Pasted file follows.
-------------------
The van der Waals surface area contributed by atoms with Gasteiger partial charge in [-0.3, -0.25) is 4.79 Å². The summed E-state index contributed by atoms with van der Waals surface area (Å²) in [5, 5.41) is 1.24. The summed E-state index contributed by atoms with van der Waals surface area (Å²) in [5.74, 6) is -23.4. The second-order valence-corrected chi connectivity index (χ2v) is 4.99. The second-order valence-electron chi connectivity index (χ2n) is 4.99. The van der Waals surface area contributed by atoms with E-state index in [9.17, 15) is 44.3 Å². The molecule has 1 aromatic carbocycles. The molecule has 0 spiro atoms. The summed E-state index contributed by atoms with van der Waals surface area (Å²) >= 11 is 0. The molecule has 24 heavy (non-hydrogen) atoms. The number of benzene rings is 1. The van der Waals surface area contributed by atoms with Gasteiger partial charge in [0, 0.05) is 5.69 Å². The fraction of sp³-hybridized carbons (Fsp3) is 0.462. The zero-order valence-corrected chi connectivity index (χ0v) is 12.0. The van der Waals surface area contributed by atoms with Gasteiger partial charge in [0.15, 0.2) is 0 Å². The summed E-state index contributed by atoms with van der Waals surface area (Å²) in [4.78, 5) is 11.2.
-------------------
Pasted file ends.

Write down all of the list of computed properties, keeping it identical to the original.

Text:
The van der Waals surface area contributed by atoms with Gasteiger partial charge in [-0.3, -0.25) is 4.79 Å². The summed E-state index contributed by atoms with van der Waals surface area (Å²) in [5, 5.41) is 1.24. The summed E-state index contributed by atoms with van der Waals surface area (Å²) in [5.74, 6) is -23.4. The second-order valence-corrected chi connectivity index (χ2v) is 4.99. The second-order valence-electron chi connectivity index (χ2n) is 4.99. The van der Waals surface area contributed by atoms with E-state index in [9.17, 15) is 44.3 Å². The molecule has 1 aromatic carbocycles. The molecule has 0 spiro atoms. The summed E-state index contributed by atoms with van der Waals surface area (Å²) >= 11 is 0. The molecule has 24 heavy (non-hydrogen) atoms. The number of benzene rings is 1. The van der Waals surface area contributed by atoms with Gasteiger partial charge in [0, 0.05) is 5.69 Å². The fraction of sp³-hybridized carbons (Fsp3) is 0.462. The zero-order valence-corrected chi connectivity index (χ0v) is 12.0. The van der Waals surface area contributed by atoms with Gasteiger partial charge in [0.15, 0.2) is 0 Å². The summed E-state index contributed by atoms with van der Waals surface area (Å²) in [4.78, 5) is 11.2.